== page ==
Thomas Rede (c. 1390 – c. 1455) was a merchant, landholder, knight and public official of Roche Castle near Laugharne, Carmarthenshire.
He was the son of William Rede and Jonet Wirriot.His father was born about 1370, the bastard son of Thomas Rede, a wealthy merchant of Carmarthen and Bristol. His mother was the daughter of Sir Wilcock Wirriot of Orielton in Pembrokeshire.
Thomas was closely associated with Gruffudd ap Nicholas, a powerful figure in South Wales in the mid-15th century,as well as being Thomas’ father-in-law. In 1446 Thomas and Gruffudd farmed part of Cockmill in Carmarthen, and in 1449 they were involved together in a lease of the town. While not nearly as prominent in politics as his father-in-law, father or grandfather, Thomas did serve as beadle in Widigada from 1451 to 1452, and he was apparently knighted.
Thomas married as his second wife Margred Dwnn, the cousin of his first wife, and daughter of another prominent Carmarthenshire family.By these two wives, and others, he had at least nine children.
Thomas Rede, knight, was buried in Grey Friars church in Carmarthen, along with his father-in-law Gruffudd ap Nicholas and other members of the family.Thomas’ tomb lay on the south side of the choir. His coat of arms is described as: “Thomas Rede of Ye Roche -- quarterly, argent 3 pipes (elsewhere reeds) in fess, banded azure; and on a chief azure a lion passant sable.” The quartered coat of arms is for Wirriot, his mother’s family.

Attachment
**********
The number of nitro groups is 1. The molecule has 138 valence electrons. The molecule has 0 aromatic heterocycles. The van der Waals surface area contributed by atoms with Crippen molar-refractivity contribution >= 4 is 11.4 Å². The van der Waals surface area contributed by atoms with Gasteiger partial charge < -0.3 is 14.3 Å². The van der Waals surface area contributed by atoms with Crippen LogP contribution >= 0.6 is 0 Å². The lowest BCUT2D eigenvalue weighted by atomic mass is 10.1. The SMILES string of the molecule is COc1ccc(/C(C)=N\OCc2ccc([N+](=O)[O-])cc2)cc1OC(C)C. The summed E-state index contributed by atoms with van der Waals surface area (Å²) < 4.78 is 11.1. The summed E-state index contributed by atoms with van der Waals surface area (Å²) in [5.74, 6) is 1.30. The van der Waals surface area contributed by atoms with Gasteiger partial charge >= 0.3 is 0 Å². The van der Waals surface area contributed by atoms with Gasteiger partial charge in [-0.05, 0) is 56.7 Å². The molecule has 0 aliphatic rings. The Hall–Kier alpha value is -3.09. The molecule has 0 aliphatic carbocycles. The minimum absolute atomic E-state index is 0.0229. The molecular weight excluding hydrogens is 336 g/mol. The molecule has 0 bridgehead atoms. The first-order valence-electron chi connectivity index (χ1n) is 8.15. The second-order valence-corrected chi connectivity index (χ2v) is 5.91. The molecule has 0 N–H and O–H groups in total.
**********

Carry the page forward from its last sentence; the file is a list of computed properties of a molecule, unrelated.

Thomas’ principal estate was The Roche, near Talacharn (Laugharne) in Carmarthenshire, which appears on maps today as the ruin of Roche Castle. Later heralds in England rendered it “Rodes Court,” undoubtedly due to the confusion of the distance of time and place.
The Roche was originally known as Machrells Walles,built in the 13th century by John de la Roche. Over the course of the ensuing century the property passed from one family member to another until in 1392 it came into the possession of David Fleming, who immediately granted it to Sir Thomas Fleming, knight and other Irish land owners. Subsequently, according to a successful 16th-century petition of James Reede, gentleman of London, it became the property of Gruffudd Nicholas (Gruffudd ap Nicholas) and Thomas Nicholas, who granted it to William Rede and Jonet Wirriot as part of their marriage settlement.
Decades later, in 1439, perhaps at the death of William who would have been 69 years old, Richard Rede conveyed the property to Thomas Nicoll (Thomas ap Gruffudd ap Nicholas?), “as of the gift of William Rede brother of the said Richard”.A conveyance by fine implies an agreed exchange, so it may have been by previous agreement that Thomas Nicoll conveyed Machrells Walles to William’s son, Richard. In 1452 Richard Rede, esquire, and his wife Maud transferred Machrells Walles and other properties by quitclaim to Richard’s brother, Thomas Rede, esquire. The Roche remained in the family for an additional 120 years until James Rede sold it to Sir John Perrot in 1572.